Currie said his first performances with McBride were pretty overwhelming.
“It was almost dreamlike — I guess (that) would be the best way to explain it,” he said. “… I mean, the first week that I was with her we did maybe four or five shows ... And I remember every night as soon as we start the show and I’d look around and almost in disbelief that, ‘this can’t be real, this must be a dream, you know?’ And I probably did pinch myself just to make sure …”
In 1997, he left McBride’s band and toured with Bryan White for the next three years.
In 2000, White had been booking fewer tour dates. For Currie, it was getting harder to pay bills; he decided to look for other gigs.
“I actually heard … that Brad (Paisley) was looking for a steel player,” Currie said. “I looked into it but nothing ever really happened for me. Eventually, Brad’s bandleader called me and asked me to come and audition for Brad’s thing too.”
Currie said he has gotten pretty lucky with the artists he’s worked for in the music industry.
“It’s a spider web,” he said. “It basically comes down to how many people you know; it really helps out, you know? It’s hard to get a job if nobody knows who you are.”
Since joining Brad Paisley’s band, The Drama Kings, Currie enjoys working with the country artist. He said Paisley enlists members of the band — including Currie — to play on his last nine records, a rarity in the music industry.
Paisley’s tour schedule hasn’t been a problem for Currie, who currently lives in Nashville with his wife and four-month-old son. Often, the group will play three to four shows on the weekend and be back home for the rest of the week — what Currie calls the weekend warrior schedule.
Sixteen years later, Currie said there is still a tinge of adrenalin when he goes to perform on stage.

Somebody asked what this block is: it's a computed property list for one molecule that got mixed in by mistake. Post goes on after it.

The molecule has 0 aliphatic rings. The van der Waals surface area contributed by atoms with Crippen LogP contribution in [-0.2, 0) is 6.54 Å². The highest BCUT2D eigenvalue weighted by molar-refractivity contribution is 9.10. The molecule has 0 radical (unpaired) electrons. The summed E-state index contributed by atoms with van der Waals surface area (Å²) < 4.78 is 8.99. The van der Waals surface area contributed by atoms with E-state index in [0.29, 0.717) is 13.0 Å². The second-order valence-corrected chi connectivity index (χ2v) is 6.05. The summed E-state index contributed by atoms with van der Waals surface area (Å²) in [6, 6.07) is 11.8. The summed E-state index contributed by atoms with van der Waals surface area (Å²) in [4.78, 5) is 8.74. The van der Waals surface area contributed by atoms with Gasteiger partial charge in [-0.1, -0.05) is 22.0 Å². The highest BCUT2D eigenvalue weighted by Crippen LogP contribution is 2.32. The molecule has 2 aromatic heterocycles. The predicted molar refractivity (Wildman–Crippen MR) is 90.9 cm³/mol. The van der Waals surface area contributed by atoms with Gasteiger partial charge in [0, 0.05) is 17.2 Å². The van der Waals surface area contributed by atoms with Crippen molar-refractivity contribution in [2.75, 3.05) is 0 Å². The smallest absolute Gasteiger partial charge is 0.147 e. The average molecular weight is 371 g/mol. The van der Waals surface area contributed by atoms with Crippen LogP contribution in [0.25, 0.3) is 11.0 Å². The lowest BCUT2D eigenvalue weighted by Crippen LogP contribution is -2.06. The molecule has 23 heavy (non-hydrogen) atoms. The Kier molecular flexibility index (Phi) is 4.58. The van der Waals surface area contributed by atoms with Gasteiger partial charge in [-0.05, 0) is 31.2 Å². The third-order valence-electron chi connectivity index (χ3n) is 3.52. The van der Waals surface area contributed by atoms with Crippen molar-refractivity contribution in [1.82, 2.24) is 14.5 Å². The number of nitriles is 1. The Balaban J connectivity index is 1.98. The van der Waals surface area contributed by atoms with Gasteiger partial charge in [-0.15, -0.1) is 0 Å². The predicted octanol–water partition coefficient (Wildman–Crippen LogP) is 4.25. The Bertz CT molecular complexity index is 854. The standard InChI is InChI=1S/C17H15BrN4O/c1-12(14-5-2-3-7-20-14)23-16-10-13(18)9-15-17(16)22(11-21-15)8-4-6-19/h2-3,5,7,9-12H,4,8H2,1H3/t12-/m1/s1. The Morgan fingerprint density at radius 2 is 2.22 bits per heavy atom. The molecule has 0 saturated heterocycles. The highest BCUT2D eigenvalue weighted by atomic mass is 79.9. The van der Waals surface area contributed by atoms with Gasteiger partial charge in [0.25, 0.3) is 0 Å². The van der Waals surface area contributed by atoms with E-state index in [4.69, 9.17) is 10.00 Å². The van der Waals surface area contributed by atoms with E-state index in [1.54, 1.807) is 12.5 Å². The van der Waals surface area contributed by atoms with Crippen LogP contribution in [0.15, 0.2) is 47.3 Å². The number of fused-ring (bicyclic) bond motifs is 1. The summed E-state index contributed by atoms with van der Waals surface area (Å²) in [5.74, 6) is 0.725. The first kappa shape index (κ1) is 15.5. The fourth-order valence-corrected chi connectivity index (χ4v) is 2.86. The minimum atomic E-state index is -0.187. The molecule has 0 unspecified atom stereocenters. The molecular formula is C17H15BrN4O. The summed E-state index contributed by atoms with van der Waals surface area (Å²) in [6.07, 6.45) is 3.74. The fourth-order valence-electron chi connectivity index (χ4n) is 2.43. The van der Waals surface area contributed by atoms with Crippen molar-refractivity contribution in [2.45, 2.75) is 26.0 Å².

“On average, Brad plays from anywhere to 20,000 to 50,000 people, depending on what the venue is,” he said. “But it’s funny, it really doesn’t matter if (there’s) 50,000 or 200 —there’s still an adrenalin rush and an excitement that I’m getting to do this.”
Currie said he doesn’t plan anything to change for his career in the near future.
“As far as I know, I’m still going to stay with it. Brad’s still having a lot of success, he’s a wealthy man; he could stop today and his grandkids would be well. … He’s still going and as long as he keeps going, I’ll keep going.”
Although Currie is living the dream, he hasn’t forgotten about his home.
“I’m very proud to be Canadian… ,” he said. “And when people ask where I’m from down here, I’m proud to say where I’m from.”
Currie said he usually tries to visit his parents in Sturgeon Valley for the Christmas holidays, however the tour schedule often conflicts with that time of year.
“I do miss home,” he added. “I wish it wasn’t so far away, I do know that … There’s not a day that goes by that I don’t think about back home and it was a really great place to grow up.”